Argyro Katsika (Linguistics) was honored with one of two Best Student Paper Awards in Speech Communication at the 161st meeting of the Acoustical Society of America. Her essay, “Boundary Tones as Gestures: Coordination Relations at Boundaries,” deals with the timing of tonal events (rising and falling pitch movements) that occur at prosodic boundaries (the ends of spoken phrases). Using a magnetometer to study participants speaking Greek, she found that at the end of phrases speakers employ consistent timing patterns between stress, pitch, and vocal tract movements. Such results offer a window into how high-level cognitive linguistic structure shapes the physical properties of speech in real time. Argyro’s dissertation, advised by Jelena Krivokapić, investigates how both temporal and tonal events are coordinated to oral gestures at the end of phrases. She is scheduled to speak about her research at the annual meeting of the Linguistic Society of America in Portland, Oregon, in January. She earned her undergraduate degree from the University of Athens, Greece, and her M.Phil. from the University of Cambridge, U. K.
Laura Allen (Chemistry) was awarded an NSF Scholar travel award to attend and present her research at the Green Chemistry conference in Washington, D.C., in June of 2011. An aspect of the Yale Green Energy Consortium collaboration, her work focuses on the synthesis of light-absorbing molecules for use in solar energy applications. Robert H. Crabtree is her adviser.
As part of the conference, Laura was chosen to be one of five American students to attend a dinner at the Japanese embassy with five Japanese students, where she participated in a roundtable discussion of governments’ role in science and different approaches to public awareness in science. After her graduation in May 2012, she will pursue postdoctoral work at the University of Michigan with Associate Professor Melanie Sanford (BS and MS 1996, Chemistry), who recently won a MacArthur “genius” grant. Laura earned her undergraduate degree from Ohio Northern University in 2007.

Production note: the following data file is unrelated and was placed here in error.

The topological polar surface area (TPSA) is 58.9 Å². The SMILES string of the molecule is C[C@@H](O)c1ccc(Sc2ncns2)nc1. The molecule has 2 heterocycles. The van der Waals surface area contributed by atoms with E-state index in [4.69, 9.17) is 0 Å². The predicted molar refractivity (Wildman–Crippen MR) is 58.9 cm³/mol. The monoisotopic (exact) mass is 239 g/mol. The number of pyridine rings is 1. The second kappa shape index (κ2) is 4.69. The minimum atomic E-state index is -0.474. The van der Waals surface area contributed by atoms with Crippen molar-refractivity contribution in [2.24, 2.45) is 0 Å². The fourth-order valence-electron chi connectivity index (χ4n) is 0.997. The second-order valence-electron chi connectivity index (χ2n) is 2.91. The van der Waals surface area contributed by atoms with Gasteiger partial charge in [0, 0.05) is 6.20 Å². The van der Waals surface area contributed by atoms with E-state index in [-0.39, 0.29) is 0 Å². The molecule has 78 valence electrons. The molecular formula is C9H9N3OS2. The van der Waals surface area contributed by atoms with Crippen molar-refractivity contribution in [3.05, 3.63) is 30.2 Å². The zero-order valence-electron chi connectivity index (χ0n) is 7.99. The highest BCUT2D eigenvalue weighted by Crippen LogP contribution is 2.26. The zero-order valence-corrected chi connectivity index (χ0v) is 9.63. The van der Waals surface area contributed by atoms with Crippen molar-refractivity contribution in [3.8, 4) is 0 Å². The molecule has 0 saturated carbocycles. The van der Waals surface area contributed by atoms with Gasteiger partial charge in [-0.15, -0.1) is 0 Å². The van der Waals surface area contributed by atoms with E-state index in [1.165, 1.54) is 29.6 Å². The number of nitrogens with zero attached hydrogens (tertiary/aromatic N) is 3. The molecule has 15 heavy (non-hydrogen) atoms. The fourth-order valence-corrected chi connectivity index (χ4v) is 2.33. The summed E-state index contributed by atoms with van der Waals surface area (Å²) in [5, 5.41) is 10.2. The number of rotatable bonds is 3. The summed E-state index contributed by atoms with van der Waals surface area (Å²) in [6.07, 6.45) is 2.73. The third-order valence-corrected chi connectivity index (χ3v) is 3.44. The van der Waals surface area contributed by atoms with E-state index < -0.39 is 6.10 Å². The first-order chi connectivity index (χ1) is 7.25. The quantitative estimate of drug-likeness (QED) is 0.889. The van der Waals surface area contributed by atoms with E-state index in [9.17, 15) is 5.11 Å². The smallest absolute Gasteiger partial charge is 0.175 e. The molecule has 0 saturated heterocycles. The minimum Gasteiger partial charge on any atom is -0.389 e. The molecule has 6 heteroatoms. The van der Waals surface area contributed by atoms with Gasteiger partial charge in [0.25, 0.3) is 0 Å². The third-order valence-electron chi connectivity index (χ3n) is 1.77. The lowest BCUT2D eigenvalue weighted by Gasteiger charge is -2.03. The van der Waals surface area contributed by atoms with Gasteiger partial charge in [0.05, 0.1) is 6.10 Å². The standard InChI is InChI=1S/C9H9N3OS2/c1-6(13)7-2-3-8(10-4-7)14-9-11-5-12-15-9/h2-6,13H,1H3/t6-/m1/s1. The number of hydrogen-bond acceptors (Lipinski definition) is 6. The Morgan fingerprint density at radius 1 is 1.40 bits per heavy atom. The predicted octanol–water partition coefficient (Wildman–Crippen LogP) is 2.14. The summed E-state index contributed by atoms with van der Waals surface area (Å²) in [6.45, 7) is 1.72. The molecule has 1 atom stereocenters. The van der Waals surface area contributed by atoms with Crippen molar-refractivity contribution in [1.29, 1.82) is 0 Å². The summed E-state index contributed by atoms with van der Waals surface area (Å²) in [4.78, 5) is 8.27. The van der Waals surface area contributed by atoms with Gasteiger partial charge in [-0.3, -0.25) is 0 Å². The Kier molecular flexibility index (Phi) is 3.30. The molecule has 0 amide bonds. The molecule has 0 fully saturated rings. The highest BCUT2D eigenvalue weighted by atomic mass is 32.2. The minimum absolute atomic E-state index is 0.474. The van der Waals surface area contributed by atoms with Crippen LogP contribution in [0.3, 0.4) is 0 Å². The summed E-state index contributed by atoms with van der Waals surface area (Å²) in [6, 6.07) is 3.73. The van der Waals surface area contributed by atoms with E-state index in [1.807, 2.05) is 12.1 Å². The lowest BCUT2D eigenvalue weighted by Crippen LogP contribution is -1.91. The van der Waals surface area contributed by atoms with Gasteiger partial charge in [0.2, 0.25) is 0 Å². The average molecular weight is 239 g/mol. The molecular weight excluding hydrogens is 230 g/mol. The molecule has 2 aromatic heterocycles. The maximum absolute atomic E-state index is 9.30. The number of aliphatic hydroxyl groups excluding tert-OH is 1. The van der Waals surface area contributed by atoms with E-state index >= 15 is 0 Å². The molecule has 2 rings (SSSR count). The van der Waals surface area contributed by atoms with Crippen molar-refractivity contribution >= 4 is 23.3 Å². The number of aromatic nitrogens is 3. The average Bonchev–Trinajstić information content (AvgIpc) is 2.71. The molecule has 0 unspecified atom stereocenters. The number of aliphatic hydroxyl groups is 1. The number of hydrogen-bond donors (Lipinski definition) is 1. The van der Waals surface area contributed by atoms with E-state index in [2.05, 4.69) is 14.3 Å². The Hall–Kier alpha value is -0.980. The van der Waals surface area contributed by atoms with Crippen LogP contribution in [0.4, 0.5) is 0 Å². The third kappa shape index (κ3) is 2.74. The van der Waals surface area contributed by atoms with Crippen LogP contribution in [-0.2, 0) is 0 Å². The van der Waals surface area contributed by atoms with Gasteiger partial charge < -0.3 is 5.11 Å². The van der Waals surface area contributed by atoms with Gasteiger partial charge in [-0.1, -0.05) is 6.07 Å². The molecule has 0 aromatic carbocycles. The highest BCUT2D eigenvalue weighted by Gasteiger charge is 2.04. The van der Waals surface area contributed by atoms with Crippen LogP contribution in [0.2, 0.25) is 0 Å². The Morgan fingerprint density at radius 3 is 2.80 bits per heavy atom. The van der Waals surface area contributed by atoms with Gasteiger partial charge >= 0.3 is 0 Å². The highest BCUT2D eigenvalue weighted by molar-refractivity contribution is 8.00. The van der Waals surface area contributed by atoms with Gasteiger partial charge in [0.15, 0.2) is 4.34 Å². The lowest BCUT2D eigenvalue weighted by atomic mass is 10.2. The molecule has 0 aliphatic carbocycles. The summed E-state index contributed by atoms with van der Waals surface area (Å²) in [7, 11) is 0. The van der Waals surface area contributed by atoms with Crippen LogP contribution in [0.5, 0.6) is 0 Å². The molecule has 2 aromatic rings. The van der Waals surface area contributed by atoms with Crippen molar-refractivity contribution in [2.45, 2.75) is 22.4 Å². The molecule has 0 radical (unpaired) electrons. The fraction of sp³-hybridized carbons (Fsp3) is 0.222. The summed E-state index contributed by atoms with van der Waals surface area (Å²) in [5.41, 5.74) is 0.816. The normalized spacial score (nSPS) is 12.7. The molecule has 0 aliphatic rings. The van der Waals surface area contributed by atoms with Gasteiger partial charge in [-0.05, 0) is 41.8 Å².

Christopher Brody (Music) has won the Arthur J. Komar Award for Outstanding Student Paper, which was pressented at the Music Theory Midwest Chapter meeting this past May. Titled “The V–I Paradigm in Bach's Binary Dances and a New Subject Category for Fugal Gigues,” this paper identifies a “previously unnoticed harmonic pattern (or 'schema') that appears in nearly all of Bach's dances for solo keyboard,” which, Chris argues, “is an integral part of how tonal structure was conceived in those types of pieces by Bach and his contemporaries.” The remainder of his dissertation, advised by Daniel Harrison, studies these pieces as well as selected arias from Bach’s church cantatas and passions, looking for other such schemas and analyzing their roles in musical structure. Chris earned his undergraduate degree in piano performance at Northwestern University, and then completed both an MA in music theory and Doctor of Musical Arts degree in piano performance at the University of Minnesota.